Comms chips

Metro 100G Gets Some Buzz

MultiPhy has introduced a chip for 100Gbit/s metro connections, targeting the potential market for 100Gbit/s parts that don't follow the Optical Internetworking Forum (OIF) framework.

The claim is that there's a market for 100Gbit/s parts that are cheaper and less power-hungry than the coherent design in that framework. Along the same lines, ADVA Optical Networking announced a direct-detection (that is, non-coherent) 100Gbit/s technology a few weeks ago.

MultiPhy's MP1100Q, announced Monday, is a demultiplexer chip for the receive side of a 100Gbit/s link. It's based on MultiPhy's own digital signal processor (DSP) and an analog-to-digital converter (ADC). MultiPhy claims it can offer lower power and costs partly because its ADC runs at 28 billion samples per second, rather than the 56 billion being used for coherent 100Gbit/s.

Why this matters
It's starting to look like this metro 100Gbit/s idea is for real. Finisar Corp. (Nasdaq: FNSR) and Oclaro Inc. (Nasdaq: OCLR) both tell Light Reading the idea has potential.

"We definitely have customers that are interested in other technologies," says Per Hanson, vice president of product marketing with Oclaro. "The typical example is data centers across the metro, or if you have high-capacity routers you need to connect across the metro."

There's no standard at work here, so it's possible that incompatible metro 100Gbit/s technologies will emerge. Whether that's a problem, as it was for the 40Gbit/s long-haul market, is yet to be seen.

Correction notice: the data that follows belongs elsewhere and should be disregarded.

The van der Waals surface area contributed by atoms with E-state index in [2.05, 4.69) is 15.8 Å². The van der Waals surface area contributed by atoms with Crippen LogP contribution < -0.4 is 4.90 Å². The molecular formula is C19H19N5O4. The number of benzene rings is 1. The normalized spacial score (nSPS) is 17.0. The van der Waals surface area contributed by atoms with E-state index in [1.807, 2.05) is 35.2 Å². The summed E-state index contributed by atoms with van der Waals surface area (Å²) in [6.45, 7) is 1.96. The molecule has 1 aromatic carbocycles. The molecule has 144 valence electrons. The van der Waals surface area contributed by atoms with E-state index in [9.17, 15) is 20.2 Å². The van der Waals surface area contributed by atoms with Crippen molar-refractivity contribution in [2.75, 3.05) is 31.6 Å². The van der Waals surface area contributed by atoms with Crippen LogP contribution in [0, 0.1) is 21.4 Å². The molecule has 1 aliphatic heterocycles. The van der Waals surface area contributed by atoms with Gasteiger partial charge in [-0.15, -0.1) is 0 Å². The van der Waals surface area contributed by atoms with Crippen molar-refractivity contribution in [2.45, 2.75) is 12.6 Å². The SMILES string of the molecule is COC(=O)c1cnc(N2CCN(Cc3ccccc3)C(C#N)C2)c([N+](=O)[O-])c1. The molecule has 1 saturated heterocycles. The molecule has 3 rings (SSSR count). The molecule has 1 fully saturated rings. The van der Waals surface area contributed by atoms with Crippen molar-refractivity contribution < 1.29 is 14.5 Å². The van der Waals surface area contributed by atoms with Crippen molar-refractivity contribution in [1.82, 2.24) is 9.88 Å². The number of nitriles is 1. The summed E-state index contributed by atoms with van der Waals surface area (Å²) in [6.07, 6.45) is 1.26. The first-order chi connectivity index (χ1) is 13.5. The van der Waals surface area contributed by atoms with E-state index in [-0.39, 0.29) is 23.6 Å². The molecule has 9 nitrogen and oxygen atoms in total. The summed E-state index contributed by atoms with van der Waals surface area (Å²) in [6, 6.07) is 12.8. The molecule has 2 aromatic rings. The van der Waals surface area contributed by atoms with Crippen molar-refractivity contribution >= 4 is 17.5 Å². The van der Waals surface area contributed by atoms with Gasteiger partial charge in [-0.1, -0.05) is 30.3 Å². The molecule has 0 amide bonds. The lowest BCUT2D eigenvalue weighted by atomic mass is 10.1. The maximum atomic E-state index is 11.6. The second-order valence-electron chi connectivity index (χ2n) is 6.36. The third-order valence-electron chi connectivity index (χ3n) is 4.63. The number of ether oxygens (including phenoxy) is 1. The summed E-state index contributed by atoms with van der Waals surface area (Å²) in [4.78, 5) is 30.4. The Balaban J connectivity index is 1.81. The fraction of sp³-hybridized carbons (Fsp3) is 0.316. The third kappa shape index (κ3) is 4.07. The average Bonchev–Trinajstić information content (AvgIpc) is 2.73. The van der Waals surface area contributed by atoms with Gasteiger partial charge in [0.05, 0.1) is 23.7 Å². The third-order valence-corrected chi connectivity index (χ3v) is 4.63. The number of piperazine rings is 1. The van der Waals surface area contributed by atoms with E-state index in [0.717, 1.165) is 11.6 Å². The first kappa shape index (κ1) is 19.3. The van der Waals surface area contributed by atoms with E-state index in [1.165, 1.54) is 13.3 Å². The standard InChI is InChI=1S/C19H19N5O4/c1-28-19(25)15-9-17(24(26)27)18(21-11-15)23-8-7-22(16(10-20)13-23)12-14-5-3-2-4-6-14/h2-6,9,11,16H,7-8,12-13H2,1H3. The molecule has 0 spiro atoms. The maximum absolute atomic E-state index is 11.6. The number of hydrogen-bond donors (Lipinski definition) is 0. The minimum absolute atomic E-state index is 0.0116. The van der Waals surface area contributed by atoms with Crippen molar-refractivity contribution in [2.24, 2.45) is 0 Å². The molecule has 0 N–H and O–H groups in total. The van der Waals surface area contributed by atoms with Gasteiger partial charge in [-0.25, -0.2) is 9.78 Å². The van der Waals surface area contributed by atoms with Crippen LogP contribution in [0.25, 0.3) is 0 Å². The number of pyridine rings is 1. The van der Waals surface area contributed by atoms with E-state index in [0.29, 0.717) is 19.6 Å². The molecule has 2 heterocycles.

For more
ADVA's 100Gbit/s and our 2010 introduction to MultiPhy:

— Craig Matsumoto, West Coast Editor, Light Reading

Pete Baldwin 12/5/2012 | 4:53:17 PM
re: Metro 100G Gets Some Buzz

I haven't done much digging yet about the size of this metro 100G market. Anybody got a hunch?

One of the things Per at Oclaro suggested was that for carriers, the threshold for acceptance might be lower if the volumes are lower. Which I interpreted as meaning: carriers would be more willing to buy something "weird" if it was being used in only a few exception cases.

The bigger market would probably be the data center case.  But even there, as they scream for 100G and beyond, I wonder how many of these links they'll actually buy.

chips_ahoy 12/5/2012 | 4:53:15 PM
re: Metro 100G Gets Some Buzz

Announcing your DMUX on the same day the competition announces a SERDES for the same market


rhr 12/5/2012 | 4:51:13 PM
re: Metro 100G Gets Some Buzz I did look around recently but I couldn't find any market research firm that has forecast the 100Gbps metro opportunity.-á As for the data centres, they will buy but they need much cheaper 100Gbps options than are available today.
Sign In